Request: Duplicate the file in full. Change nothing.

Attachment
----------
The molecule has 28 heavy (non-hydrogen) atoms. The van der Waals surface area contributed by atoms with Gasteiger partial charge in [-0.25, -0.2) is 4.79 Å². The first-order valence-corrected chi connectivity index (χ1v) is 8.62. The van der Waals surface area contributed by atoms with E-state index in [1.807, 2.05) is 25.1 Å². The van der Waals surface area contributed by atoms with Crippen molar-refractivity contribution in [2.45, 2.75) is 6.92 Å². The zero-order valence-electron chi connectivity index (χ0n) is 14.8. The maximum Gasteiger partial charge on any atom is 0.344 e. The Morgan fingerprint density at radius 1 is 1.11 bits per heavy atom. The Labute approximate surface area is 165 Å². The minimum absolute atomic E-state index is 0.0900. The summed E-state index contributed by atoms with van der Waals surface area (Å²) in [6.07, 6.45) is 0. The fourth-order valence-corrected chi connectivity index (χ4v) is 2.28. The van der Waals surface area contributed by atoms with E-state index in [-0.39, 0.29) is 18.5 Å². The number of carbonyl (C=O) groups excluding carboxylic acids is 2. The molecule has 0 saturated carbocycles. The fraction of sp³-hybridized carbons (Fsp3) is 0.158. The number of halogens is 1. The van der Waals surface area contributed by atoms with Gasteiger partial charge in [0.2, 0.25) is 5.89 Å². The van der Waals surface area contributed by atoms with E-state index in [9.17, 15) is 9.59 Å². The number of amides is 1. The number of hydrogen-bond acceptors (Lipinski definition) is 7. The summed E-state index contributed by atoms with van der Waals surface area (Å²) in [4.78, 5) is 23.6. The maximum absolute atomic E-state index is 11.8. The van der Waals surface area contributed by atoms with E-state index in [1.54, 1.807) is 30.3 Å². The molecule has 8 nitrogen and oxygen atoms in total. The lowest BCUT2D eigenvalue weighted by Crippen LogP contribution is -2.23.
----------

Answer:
The molecule has 28 heavy (non-hydrogen) atoms. The van der Waals surface area contributed by atoms with Gasteiger partial charge in [-0.25, -0.2) is 4.79 Å². The first-order valence-corrected chi connectivity index (χ1v) is 8.62. The van der Waals surface area contributed by atoms with E-state index in [1.807, 2.05) is 25.1 Å². The van der Waals surface area contributed by atoms with Crippen molar-refractivity contribution in [2.45, 2.75) is 6.92 Å². The zero-order valence-electron chi connectivity index (χ0n) is 14.8. The maximum Gasteiger partial charge on any atom is 0.344 e. The Morgan fingerprint density at radius 1 is 1.11 bits per heavy atom. The Labute approximate surface area is 165 Å². The minimum absolute atomic E-state index is 0.0900. The summed E-state index contributed by atoms with van der Waals surface area (Å²) in [6.07, 6.45) is 0. The fourth-order valence-corrected chi connectivity index (χ4v) is 2.28. The van der Waals surface area contributed by atoms with E-state index in [-0.39, 0.29) is 18.5 Å². The number of carbonyl (C=O) groups excluding carboxylic acids is 2. The molecule has 0 saturated carbocycles. The fraction of sp³-hybridized carbons (Fsp3) is 0.158. The number of halogens is 1. The van der Waals surface area contributed by atoms with Gasteiger partial charge in [0.2, 0.25) is 5.89 Å². The van der Waals surface area contributed by atoms with E-state index in [9.17, 15) is 9.59 Å². The number of amides is 1. The number of hydrogen-bond acceptors (Lipinski definition) is 7. The summed E-state index contributed by atoms with van der Waals surface area (Å²) in [4.78, 5) is 23.6. The maximum absolute atomic E-state index is 11.8. The van der Waals surface area contributed by atoms with E-state index in [1.54, 1.807) is 30.3 Å². The molecule has 8 nitrogen and oxygen atoms in total. The lowest BCUT2D eigenvalue weighted by Crippen LogP contribution is -2.23.